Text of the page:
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Misha is a leading appellate attorney with an accomplished track record before the U.S. Supreme Court, federal courts of appeal, and state courts. He is a nationally recognized authority on administrative law and political law issues.

On September 8, a federal court in the Eastern District of Texas granted summary judgment in favor of the U.S. Chamber of Commerce (Chamber) and several other trade associations, holding that the Consumer Financial Protection Bureau’s (CFPB or Bureau) “March 2022 manual update is beyond the agency’s constitutional authority based on an Appropriations Clause violation

Please join Troutman Pepper Partners Chris Willis and Misha Tseytlin as they discuss the Supreme Court’s recent decision to review Loper Bright Enterprises v. Sec. of Commerce, which will consider the question of whether to overrule Chevron deference for agency interpretations of statutes. Chris and Misha discuss what may happen if Chevron deference is overruled, either in whole or in part, including how this may affect pending lower court cases, the potential impact on future Administrative Procedure Act cases, and the implications for agency rulemakings that may have relied on Chevron deference when promulgated.

On May 1, the U.S. Supreme Court granted review in Loper Bright Enterprises v. Raimondo, No. 22-451, on the question of whether to overturn or limit Chevron deference, the controversial doctrine that requires courts to defer to administrative agencies’ interpretations of law under certain circumstances. The Court overruling or limiting Chevron would constitute a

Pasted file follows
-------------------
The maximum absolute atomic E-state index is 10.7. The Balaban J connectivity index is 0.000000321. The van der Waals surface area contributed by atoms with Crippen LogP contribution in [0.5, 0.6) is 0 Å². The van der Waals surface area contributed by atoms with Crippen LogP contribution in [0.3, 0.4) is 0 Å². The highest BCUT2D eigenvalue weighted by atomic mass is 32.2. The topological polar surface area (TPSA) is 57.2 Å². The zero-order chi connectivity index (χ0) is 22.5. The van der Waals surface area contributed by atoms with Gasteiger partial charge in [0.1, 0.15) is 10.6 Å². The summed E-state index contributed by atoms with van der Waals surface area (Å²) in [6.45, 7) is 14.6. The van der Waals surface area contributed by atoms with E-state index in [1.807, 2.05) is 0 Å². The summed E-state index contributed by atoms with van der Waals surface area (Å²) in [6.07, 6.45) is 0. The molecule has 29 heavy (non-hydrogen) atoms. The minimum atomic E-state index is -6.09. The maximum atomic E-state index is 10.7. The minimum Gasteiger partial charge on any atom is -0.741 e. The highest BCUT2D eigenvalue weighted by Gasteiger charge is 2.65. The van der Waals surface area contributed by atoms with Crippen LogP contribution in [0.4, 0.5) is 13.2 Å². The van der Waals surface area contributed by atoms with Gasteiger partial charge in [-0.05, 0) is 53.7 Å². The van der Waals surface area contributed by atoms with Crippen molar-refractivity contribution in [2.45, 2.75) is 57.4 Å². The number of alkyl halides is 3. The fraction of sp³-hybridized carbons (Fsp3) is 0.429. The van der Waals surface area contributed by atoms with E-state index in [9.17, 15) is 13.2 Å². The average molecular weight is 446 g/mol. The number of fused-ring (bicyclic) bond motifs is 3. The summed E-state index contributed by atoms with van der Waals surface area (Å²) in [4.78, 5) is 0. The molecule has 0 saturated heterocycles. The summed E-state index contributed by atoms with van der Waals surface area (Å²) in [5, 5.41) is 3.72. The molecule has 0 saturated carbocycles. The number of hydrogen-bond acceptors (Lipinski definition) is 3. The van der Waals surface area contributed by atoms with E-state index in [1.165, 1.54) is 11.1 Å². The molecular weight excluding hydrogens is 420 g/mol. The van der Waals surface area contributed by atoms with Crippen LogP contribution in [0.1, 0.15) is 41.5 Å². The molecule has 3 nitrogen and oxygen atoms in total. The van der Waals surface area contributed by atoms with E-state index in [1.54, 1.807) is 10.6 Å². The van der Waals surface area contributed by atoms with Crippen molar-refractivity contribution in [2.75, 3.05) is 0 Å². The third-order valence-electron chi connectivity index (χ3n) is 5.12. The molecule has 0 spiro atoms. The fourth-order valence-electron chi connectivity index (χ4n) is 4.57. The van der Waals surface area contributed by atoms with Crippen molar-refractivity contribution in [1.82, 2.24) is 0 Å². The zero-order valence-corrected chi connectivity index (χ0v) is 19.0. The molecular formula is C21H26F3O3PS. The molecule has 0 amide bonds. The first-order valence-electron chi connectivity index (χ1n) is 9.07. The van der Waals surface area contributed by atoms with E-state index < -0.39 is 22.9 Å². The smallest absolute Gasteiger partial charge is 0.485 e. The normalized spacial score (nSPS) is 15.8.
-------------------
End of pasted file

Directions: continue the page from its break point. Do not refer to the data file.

On April 14, the U.S. Supreme Court issued a unanimous decision in related cases, Axon Enterprise, Inc. v. Federal Trade Commission (FTC) and Securities and Exchange Commission (SEC) v. Cochran, holding that constitutional challenges to the agencies’ structures can proceed directly in federal district court before raising them in administrative hearings before the agencies. The

This morning the U.S. Supreme Court granted the Consumer Financial Protection Bureau’s (CFPB or Bureau) petition for certiorari in Community Financial Services Association of America Ltd. (CFSA) v. CFPB, a case that could decide once and for all whether the funding mechanism for the Bureau is constitutional. The order list does not specify which

As discussed here, on September 8, 2022, an en banc panel of the Eleventh Circuit Court of Appeals reversed the district court’s decision that a debt collector’s outsourcing of its letter process to a third-party mail vendor violated the Fair Debt Collection Practices Act’s prohibition on third-party disclosure. The Eleventh Circuit remanded the case

As discussed here, on October 19, a three-judge panel of the Fifth Circuit Court of Appeals held that the Consumer Financial Protection Bureau’s (CFPB) funding mechanism violates the appropriations clause because the CFPB does not receive its funding from annual congressional appropriations like most executive agencies, but instead receives funding directly from the Federal

Do district courts have jurisdiction to hear constitutional challenges to federal agencies, or must plaintiffs first raise such challenges in administrative proceedings before the agency? On November 7, the U.S. Supreme Court heard arguments on this issue in two similar cases: Axon Enterprise v. Federal Trade Commission (FTC) and Securities and Exchange Commission (SEC) v.

Please join Consumer Financial Services Partner Chris Willis and his colleague Partner Misha Tseytlin to discuss the Fifth Circuit’s decision in Community Financial Services Association of America, Ltd. v. Consumer Financial Protection Bureau, what may happen next and when, and the ruling’s practical impact on the consumer finance industry. As noted in our October 20 blog about the CFSA case, a Fifth Circuit panel found the funding mechanism for the CFPB to be unconstitutional.

In a much anticipated decision released September 8, an en banc panel of the Eleventh Circuit Court of Appeals reversed the district court’s decision that a debt collector’s outsourcing of its letter process to a third-party mail vendor violated the Fair Debt Collection Practices Act’s (FDCPA) prohibition on third-party disclosure and ruled that plaintiff Hunstein